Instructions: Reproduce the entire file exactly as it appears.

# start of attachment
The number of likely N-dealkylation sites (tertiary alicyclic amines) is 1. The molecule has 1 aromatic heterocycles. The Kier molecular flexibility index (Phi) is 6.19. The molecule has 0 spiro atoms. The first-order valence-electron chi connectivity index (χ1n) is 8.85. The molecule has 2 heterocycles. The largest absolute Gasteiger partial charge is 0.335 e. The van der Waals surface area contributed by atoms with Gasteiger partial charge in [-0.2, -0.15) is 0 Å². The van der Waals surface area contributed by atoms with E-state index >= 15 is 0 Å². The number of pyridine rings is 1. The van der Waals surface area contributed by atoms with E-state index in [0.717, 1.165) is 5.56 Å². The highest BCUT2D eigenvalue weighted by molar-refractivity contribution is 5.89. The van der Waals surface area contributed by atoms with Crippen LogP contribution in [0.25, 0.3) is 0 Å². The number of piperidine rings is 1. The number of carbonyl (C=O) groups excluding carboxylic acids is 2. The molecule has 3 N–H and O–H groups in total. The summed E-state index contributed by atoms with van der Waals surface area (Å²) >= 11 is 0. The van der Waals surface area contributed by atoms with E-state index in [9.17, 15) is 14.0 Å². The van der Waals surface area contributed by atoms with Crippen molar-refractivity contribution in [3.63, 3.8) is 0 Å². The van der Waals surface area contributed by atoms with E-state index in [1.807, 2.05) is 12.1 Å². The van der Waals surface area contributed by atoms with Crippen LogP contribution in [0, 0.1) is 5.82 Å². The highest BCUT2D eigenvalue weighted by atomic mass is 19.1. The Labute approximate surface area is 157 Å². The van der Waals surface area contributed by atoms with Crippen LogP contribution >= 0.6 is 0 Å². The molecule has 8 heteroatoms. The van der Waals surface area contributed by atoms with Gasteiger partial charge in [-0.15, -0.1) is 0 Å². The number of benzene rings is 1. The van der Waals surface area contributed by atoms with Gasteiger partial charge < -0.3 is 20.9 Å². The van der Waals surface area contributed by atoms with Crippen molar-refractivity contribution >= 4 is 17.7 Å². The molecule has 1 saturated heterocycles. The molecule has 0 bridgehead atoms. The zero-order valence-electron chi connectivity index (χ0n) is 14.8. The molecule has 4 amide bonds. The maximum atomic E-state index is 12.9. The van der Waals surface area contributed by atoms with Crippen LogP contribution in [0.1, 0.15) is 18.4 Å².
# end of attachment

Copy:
The number of likely N-dealkylation sites (tertiary alicyclic amines) is 1. The molecule has 1 aromatic heterocycles. The Kier molecular flexibility index (Phi) is 6.19. The molecule has 0 spiro atoms. The first-order valence-electron chi connectivity index (χ1n) is 8.85. The molecule has 2 heterocycles. The largest absolute Gasteiger partial charge is 0.335 e. The van der Waals surface area contributed by atoms with Gasteiger partial charge in [-0.2, -0.15) is 0 Å². The van der Waals surface area contributed by atoms with E-state index >= 15 is 0 Å². The number of pyridine rings is 1. The van der Waals surface area contributed by atoms with E-state index in [0.717, 1.165) is 5.56 Å². The highest BCUT2D eigenvalue weighted by molar-refractivity contribution is 5.89. The van der Waals surface area contributed by atoms with Crippen LogP contribution in [0.25, 0.3) is 0 Å². The number of piperidine rings is 1. The number of carbonyl (C=O) groups excluding carboxylic acids is 2. The molecule has 3 N–H and O–H groups in total. The summed E-state index contributed by atoms with van der Waals surface area (Å²) >= 11 is 0. The van der Waals surface area contributed by atoms with E-state index in [9.17, 15) is 14.0 Å². The van der Waals surface area contributed by atoms with Crippen molar-refractivity contribution in [3.63, 3.8) is 0 Å². The van der Waals surface area contributed by atoms with E-state index in [1.807, 2.05) is 12.1 Å². The van der Waals surface area contributed by atoms with Crippen LogP contribution in [0, 0.1) is 5.82 Å². The highest BCUT2D eigenvalue weighted by atomic mass is 19.1. The Labute approximate surface area is 157 Å². The van der Waals surface area contributed by atoms with Crippen LogP contribution >= 0.6 is 0 Å². The molecule has 8 heteroatoms. The van der Waals surface area contributed by atoms with Gasteiger partial charge in [-0.15, -0.1) is 0 Å². The number of benzene rings is 1. The van der Waals surface area contributed by atoms with Gasteiger partial charge < -0.3 is 20.9 Å². The van der Waals surface area contributed by atoms with Crippen molar-refractivity contribution >= 4 is 17.7 Å². The molecule has 1 saturated heterocycles. The molecule has 0 bridgehead atoms. The zero-order valence-electron chi connectivity index (χ0n) is 14.8. The molecule has 4 amide bonds. The maximum atomic E-state index is 12.9. The van der Waals surface area contributed by atoms with Crippen LogP contribution in [0.1, 0.15) is 18.4 Å².